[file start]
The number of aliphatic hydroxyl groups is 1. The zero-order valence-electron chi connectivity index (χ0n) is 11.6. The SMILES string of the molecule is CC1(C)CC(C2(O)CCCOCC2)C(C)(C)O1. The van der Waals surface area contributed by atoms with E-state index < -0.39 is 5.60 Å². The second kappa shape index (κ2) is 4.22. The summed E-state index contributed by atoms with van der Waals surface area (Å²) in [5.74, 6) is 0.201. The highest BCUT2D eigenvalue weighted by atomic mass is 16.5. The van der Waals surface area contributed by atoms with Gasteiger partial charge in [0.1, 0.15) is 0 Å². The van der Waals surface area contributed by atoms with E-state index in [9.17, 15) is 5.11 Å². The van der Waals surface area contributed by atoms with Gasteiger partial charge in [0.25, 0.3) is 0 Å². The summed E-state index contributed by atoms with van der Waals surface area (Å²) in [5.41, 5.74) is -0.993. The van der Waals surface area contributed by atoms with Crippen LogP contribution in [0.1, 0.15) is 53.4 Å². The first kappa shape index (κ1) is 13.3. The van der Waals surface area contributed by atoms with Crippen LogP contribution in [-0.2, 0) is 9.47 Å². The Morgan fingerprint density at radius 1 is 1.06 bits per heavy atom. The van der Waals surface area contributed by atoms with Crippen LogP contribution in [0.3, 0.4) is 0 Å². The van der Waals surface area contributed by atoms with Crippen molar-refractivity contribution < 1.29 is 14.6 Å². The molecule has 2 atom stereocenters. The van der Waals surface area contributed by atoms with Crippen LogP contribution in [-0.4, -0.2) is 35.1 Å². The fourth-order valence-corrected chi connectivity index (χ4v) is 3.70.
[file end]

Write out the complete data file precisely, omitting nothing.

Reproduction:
The number of aliphatic hydroxyl groups is 1. The zero-order valence-electron chi connectivity index (χ0n) is 11.6. The SMILES string of the molecule is CC1(C)CC(C2(O)CCCOCC2)C(C)(C)O1. The van der Waals surface area contributed by atoms with E-state index < -0.39 is 5.60 Å². The second kappa shape index (κ2) is 4.22. The summed E-state index contributed by atoms with van der Waals surface area (Å²) in [5.74, 6) is 0.201. The highest BCUT2D eigenvalue weighted by atomic mass is 16.5. The van der Waals surface area contributed by atoms with Gasteiger partial charge in [0.1, 0.15) is 0 Å². The van der Waals surface area contributed by atoms with E-state index in [9.17, 15) is 5.11 Å². The van der Waals surface area contributed by atoms with Gasteiger partial charge in [0.25, 0.3) is 0 Å². The summed E-state index contributed by atoms with van der Waals surface area (Å²) in [5.41, 5.74) is -0.993. The van der Waals surface area contributed by atoms with Crippen LogP contribution in [0.1, 0.15) is 53.4 Å². The first kappa shape index (κ1) is 13.3. The van der Waals surface area contributed by atoms with Crippen LogP contribution in [-0.2, 0) is 9.47 Å². The Morgan fingerprint density at radius 1 is 1.06 bits per heavy atom. The van der Waals surface area contributed by atoms with Crippen LogP contribution in [0.3, 0.4) is 0 Å². The van der Waals surface area contributed by atoms with Crippen molar-refractivity contribution < 1.29 is 14.6 Å². The molecule has 2 atom stereocenters. The van der Waals surface area contributed by atoms with Crippen LogP contribution in [-0.4, -0.2) is 35.1 Å². The fourth-order valence-corrected chi connectivity index (χ4v) is 3.70.